Thursday, February 12, 2009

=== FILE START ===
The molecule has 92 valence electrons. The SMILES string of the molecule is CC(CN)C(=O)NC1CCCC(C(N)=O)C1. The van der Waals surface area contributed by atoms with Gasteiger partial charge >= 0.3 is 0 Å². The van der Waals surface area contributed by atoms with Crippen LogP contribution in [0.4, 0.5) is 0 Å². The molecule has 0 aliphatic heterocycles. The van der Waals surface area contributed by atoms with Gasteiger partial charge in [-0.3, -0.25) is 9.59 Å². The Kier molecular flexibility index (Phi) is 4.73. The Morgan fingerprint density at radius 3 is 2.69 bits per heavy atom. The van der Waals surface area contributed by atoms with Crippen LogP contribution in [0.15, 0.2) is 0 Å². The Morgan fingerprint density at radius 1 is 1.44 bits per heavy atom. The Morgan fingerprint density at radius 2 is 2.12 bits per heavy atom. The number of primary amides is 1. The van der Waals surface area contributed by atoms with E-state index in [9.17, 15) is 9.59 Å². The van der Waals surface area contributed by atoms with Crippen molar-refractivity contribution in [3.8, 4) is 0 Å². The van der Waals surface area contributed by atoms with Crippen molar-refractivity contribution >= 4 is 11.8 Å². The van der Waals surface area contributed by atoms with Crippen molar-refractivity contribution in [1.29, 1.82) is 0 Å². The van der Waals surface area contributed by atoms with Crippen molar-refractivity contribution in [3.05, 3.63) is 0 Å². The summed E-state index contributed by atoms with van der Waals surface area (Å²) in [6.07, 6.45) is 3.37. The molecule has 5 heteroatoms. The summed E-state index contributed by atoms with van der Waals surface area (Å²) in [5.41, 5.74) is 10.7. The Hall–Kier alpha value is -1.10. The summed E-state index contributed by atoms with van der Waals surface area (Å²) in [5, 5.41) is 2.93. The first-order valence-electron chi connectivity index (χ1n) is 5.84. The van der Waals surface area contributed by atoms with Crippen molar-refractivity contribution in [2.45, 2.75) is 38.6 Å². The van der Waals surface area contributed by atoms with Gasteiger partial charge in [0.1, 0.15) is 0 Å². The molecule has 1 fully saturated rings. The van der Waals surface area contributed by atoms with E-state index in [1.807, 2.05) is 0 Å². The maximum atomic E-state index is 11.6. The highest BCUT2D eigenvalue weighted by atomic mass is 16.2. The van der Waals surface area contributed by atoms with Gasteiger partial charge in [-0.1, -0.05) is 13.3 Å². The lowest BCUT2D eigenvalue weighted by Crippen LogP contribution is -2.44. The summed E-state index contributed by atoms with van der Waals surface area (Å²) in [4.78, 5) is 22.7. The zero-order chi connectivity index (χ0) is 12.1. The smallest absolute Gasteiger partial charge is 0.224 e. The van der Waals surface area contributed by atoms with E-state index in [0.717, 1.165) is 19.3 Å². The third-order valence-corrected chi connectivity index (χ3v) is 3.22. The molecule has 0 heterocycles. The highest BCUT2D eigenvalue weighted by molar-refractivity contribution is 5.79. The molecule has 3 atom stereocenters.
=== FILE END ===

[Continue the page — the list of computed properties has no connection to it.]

click pictures to enlarge At last the weather is cooperating. Sixty degrees and a lot of sunshine. I had the canoe on top the truck in record time. Today I will head South to Chilhowie Resevoir. Actually I want to paddle through the stump infested water at the tail end of Tellico Lake. Chilhowie Lake spills into Tellico Lake through Chilhowie Dam. The flooded stump field starts right at the bottom of the dam. The water was calm and smooth when I put the canoe in the water but someone decided to release water through the dam while I was half way across the lake to the stump fields. The water is extremely low over where the stumps are because the releases from Chilhowie have been few over the past Winter. TVA has been making repairs on the dam and all but emptied it. Therefore, the waters of Tellico have been down in depth also. But for the moment I have to deal with rather rolling water with a pretty fair size chop on the surface. Humm; the Champlain is handling it just fine. I usually paddle on the left side but now I am forced to paddle on the right side because the current is driving me upstream. Actually I'm really having to paddle hard to keep the canoe driving straight across the channel to the stumps and more shallow water. Interesting. The choppy water is contacting the boat on its left side and the roundness of the canoe's bottom is simply rolling up and over the small waves. Great! Another lesson learned. Chop of this size won't be a detriment to my safety. Of course; chop occurs in varying sizes clear up to and including white caps. Those would be nasty. Anyway; I made it across the channel and am in quieter water. I notice that geese are gathering on the now exposed temporary islands. They are preparing for Spring mating and are in the process of selecting partners. My paddle was striking the side of the canoe as I was fighting chop and disturbed a couple of island residents with my approach. A narrow channel of water that flowed between two islands allowed me to paddle around to the back side of the lake. The water became more shallow as I proceeded. Eventually the canoe ran aground in less than three inches of water. Amazing! I'm in the middle of a lake and in three inches of water. I could get out and walk. I could just push the canoe forward, barely, by sticking the paddle in the mud and pushing. I wondered if it would be possible to become stuck out here. If you enlarge the photo you can see the bottom. Yes, I'm in the middle of the lake. This could only happen to me. The canoe moved in and out of these shallow situations for better than an hour. Then at last I hit open water and could maneuver the boat as it was intended. It was a very interesting morning. I ran through strong current and adapted a paddle stroke to deal with it. I paddled into a situation where the canoe was practically grounded and polled through that. For awhile there I was thinking of portaging across that shallow water to deeper fare. I thought better of it though. With my luck I would step into quick sand. I think I'll go get Douglas and head for the woods. The photo above is of Shad breaking through the water down on Tellico Lake at the East Shore hiking trail. Douglas and I are walking the trail along the lake. Right now I'm sitting on the bank watching Douglas swim and having fun on the shoreline. The wind has stopped completely and not a leaf is moving. Old Sol is rapidly descending behind the horizon over toward the West. Doves can be heard from across the lake cooing out their forlorn calls. Somewhere behind me a screech owl contributes his comments to the oncoming evening. And there is a new sound I haven't heard before. It is as if a steady trickle of water were patting down on a plastic frizby turned upside down. Power lines! The damn power lines! I can't totally escape society even out here. Even electricity makes obnoxious noises. Amazing! The sun is going down quickly so I better be moving along. This has been a full day. A very full day. And I can't wait until tomorrow. Maybe Indian Boundary Lake and more otters. Incidently; there is a Nikon D300 in my very near future. No more excuses for blurry photos.